But, for now, I will just reflect on a lovely day and express my thanks to the festival organisers and to everyone that participated in some way.

Wednesday 5 September 2012

About that reshuffle

Overall I think the reshuffle will serve a positive purpose, which is to enable the Conservative Party to establish its sense of uniqueness within the coalition and allow us to distance ourselves from the misguided priorities of the Lib Dems as we approach the next General Election, but there are some areas where I have concerns.

But first - the good stuff.  I think moving Kenneth Clarke away from the Justice Ministry is a good thing.  I always felt he was a bad fit.  I am not a right-winger in my party by any sense, but I think my views - that we should punish hard and rehabilitate hard - are similar to those of most people.  It was a notion that was alien to Ken Clarke and putting someone in with a slightly different ethos has to be a good thing.  But I think Cameron played a masterstroke by keeping Clarke on as a Minister without portfolio - it is a great way of making sure he still uses his many skills.

The two areas I have concerns about are Andrew Lansley and Tim Loughton.  I fear that Andrew Lansley has been used as a bit of a whipping boy (and the fact that he was moved rather than sacked suggests that David Cameron is aware of this).  Whilst I know there are many who have concerns about the NHS reforms there are things within it that have the potential to make huge differences in the medium to long term.   The problem with our NHS is that it is largely a treatment system; broadly speaking, we spend huge amounts reacting to illness rather than preventing it. As an example, hospitals are funded by activity - treating illness, when if some of that money was pushed upstream, it could be used to deal with the underlying causes of that illness - which would save money in the long term and be better for people's health.  The changes introduced by Andrew Lansley, such as the move of Public Health into local authorities and the creation of Health and Wellbeing Boards have huge potential to achieve those ends, to break down the funding silos that exist in the public sector and make our health system more affordable by making us a healthier Nation.  Time will tell, but whilst his fights with some (not all, not by a long long way) health professionals have left him and the process scarred, I suspect in three of four years time people will start to understand and see the benefits.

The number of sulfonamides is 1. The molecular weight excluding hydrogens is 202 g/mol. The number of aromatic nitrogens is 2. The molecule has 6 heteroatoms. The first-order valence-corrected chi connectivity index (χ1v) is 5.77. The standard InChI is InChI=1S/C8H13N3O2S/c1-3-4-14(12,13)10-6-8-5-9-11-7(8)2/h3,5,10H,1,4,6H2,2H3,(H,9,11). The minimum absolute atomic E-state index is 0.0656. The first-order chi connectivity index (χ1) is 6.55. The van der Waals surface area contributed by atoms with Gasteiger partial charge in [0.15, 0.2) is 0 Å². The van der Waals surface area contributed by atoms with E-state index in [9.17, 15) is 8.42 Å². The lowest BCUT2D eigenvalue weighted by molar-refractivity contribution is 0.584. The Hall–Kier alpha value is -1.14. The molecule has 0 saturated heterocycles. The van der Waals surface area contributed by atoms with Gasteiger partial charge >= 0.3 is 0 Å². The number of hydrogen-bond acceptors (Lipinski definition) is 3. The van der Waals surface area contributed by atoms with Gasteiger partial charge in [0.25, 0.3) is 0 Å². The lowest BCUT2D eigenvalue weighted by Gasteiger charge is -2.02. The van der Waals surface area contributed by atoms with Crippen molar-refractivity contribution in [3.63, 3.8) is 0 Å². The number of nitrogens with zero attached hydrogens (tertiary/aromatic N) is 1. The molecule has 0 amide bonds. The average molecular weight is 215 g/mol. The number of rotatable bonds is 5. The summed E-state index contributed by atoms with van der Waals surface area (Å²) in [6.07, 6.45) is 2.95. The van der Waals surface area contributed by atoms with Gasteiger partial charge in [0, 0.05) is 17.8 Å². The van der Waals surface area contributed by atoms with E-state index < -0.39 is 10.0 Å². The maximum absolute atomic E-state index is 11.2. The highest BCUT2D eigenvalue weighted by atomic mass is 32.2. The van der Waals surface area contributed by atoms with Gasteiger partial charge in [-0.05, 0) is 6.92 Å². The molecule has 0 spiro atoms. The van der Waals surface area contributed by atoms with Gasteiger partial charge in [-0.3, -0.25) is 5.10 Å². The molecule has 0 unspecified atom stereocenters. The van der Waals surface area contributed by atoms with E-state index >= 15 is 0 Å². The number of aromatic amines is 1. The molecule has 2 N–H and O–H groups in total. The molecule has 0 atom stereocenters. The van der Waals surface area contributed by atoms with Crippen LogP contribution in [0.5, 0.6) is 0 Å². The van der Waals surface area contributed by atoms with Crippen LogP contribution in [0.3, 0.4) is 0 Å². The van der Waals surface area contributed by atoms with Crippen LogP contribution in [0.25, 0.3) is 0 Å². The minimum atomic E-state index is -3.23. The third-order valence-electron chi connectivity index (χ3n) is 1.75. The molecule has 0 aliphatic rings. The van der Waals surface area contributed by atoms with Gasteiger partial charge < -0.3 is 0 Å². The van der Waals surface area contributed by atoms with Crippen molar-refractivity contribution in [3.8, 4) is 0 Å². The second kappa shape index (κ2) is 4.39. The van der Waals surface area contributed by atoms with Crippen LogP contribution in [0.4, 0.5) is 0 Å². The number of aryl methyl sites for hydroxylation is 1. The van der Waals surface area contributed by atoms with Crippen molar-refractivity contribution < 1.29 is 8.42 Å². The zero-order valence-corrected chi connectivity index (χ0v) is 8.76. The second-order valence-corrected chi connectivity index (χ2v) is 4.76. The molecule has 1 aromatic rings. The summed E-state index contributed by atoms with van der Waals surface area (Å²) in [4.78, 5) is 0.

The decision to remove Tim Loughton as Minister for Children and Families is one that I just can't fathom.  I got to know Tim Loughton when I was Lead Member for Children at the County Council.  Tim consistently proved he understood the issues around Children - and he dug around and questioned so he could get a bottom up understanding of those issues (that need for bottom up understanding something that I bleat on about a great deal - it is vital for good delivery) and he had won the respect of the professionals in Children's Services as well as local politicians of all colours.  As a Minister he has done a huge amount to deliver - such as through his efforts to speed up adoption processes.  I hope David Cameron has thought long and hard about who he puts in this post, it is a role that is there to ensure that we improve the lives of our most vulnerable children, it takes someone with passion and understanding to deliver in this area.